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Absolutely The Best

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Reseña de álbum

Saying that one 16-track album represents "Absolutely the Best" from New Orleans R&B legend Lee Dorsey is a tall order, and most folks would reasonably argue this collection doesn't quite live up to that statement; outside of the opening cut, "Ya Ya," most of Dorsey's biggest hits (including "Working in a Coal Mine," "Ride Your Pony," "Holy Cow" and "Get Out of My Life, Woman") are missing, and the programming, which swings back and forth between material cuts in the 1960s and the '70s, doesn't seem to follow much coherent logic in terms of tracing the path of Dorsey's career. But it's also true that Lee Dorsey was one of the most consistent and purely enjoyable artists on the Crescent City music scene of the '60s and ‘70s, and if this was mostly cobbled together from album tracks rather than his peerless run of hit singles for Amy Records, the truth is, practically every song on this set is a winner, featuring Dorsey's sly, playful, but demonstrative vocals and accompaniment from some of New Orleans' finest and funkiest session cats (including the incomparable Allen Toussaint and members of the Meters on several cuts, though since there are no liner notes, you'll have to do some homework to figure out just how many). Any album that features Lee Dorsey singing "Yes We Can," "People Gonna Talk," "Give It Up," "Everything I Do Gohn Be Funky (From Now On)," and "Sneakin' Sally Through the Alley" is an album worth hearing and owning, and if every song from the disco era was as slinky and grooving as "Night People," people wouldn't have hated on the stuff so much. This is far from a definitive Lee Dorsey collection (Arista's Wheelin' and Dealin' remains your best choice if you want a single-disc career overview), but Absolutely the Best is a solid New Orleans funk session that's as tasty and satisfying as a shrimp po' boy sandwich.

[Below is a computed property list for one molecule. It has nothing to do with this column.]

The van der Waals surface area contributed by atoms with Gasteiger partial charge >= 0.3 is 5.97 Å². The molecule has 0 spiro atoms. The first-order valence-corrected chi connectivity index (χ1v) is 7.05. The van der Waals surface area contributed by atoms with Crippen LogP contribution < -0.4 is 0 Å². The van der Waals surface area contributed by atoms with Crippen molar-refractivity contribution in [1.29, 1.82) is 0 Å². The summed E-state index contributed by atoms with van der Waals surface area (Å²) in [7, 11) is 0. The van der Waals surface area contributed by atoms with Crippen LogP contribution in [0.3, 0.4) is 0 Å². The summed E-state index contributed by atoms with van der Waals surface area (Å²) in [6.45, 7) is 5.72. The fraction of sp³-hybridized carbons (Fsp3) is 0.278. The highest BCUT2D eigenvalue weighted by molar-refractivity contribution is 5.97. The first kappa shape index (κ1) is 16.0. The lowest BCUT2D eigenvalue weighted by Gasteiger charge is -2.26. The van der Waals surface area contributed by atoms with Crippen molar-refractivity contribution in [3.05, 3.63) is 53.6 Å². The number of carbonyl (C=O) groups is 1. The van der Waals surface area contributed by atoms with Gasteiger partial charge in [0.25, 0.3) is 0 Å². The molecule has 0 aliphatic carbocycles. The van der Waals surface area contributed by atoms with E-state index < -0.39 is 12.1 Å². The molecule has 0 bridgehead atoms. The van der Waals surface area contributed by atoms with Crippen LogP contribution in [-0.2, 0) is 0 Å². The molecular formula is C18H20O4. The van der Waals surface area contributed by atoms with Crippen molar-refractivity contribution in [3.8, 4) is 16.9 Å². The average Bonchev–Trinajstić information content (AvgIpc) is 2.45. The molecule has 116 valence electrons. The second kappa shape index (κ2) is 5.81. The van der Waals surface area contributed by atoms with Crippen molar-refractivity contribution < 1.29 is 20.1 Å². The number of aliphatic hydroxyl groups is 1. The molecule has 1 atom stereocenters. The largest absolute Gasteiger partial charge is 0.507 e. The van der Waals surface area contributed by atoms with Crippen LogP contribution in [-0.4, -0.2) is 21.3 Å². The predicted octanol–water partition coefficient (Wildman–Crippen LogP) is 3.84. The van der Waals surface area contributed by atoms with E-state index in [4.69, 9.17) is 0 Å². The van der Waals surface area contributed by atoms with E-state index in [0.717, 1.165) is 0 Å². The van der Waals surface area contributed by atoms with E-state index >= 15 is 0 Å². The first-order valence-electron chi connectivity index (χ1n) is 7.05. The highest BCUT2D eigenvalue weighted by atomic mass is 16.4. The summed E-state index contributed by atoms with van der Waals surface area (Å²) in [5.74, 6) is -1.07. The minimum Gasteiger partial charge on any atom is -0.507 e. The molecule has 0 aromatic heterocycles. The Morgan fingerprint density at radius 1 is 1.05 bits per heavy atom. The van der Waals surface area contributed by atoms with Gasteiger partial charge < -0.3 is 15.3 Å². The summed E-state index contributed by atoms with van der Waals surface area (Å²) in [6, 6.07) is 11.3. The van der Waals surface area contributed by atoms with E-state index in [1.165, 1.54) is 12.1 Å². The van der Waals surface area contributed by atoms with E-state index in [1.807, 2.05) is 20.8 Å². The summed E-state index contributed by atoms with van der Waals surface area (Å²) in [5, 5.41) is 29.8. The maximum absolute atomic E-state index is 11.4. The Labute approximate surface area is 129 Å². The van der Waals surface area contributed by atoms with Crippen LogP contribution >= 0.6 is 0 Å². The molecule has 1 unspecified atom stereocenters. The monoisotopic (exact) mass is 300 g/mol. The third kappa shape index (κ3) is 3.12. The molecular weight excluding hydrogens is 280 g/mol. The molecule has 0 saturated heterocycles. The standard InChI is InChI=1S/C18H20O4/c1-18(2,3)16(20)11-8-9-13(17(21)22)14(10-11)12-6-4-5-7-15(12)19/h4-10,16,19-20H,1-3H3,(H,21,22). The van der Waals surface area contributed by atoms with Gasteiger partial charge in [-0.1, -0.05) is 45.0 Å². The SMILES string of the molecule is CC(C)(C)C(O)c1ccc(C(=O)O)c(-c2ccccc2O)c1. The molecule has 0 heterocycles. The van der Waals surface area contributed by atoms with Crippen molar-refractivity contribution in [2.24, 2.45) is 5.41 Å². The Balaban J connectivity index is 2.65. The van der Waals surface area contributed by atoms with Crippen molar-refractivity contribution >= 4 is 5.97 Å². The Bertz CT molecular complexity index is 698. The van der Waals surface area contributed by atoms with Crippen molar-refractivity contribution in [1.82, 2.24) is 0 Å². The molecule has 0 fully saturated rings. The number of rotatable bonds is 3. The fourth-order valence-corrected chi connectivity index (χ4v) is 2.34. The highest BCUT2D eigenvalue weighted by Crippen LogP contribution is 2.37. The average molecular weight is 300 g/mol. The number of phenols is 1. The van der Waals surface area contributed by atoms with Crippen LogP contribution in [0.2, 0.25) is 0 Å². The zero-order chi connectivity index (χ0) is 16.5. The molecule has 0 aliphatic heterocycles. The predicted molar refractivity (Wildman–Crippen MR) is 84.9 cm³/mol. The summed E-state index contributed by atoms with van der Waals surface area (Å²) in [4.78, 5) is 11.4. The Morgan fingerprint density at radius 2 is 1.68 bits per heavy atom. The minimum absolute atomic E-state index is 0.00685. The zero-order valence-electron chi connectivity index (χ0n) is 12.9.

Nacido/a: New Orleans, LA, 24 de diciembre de 1924

Género: R&B/Soul

Años de actividad: '60s, '70s, '80s

Lee Dorsey epitomized the loose, easygoing charm of New Orleans R&B perhaps more than any other artist of the '60s. Working with legendary Crescent City producer/writer Allen Toussaint, Dorsey typically offered good-time party tunes with a playful sense of humor and a loping, funky backbeat. Even if he's remembered chiefly for the signature hit "Working in a Coalmine," it was a remarkably consistent and winning combination for the vast majority of his recording career. Dorsey was born in New...
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Absolutely The Best, Lee Dorsey
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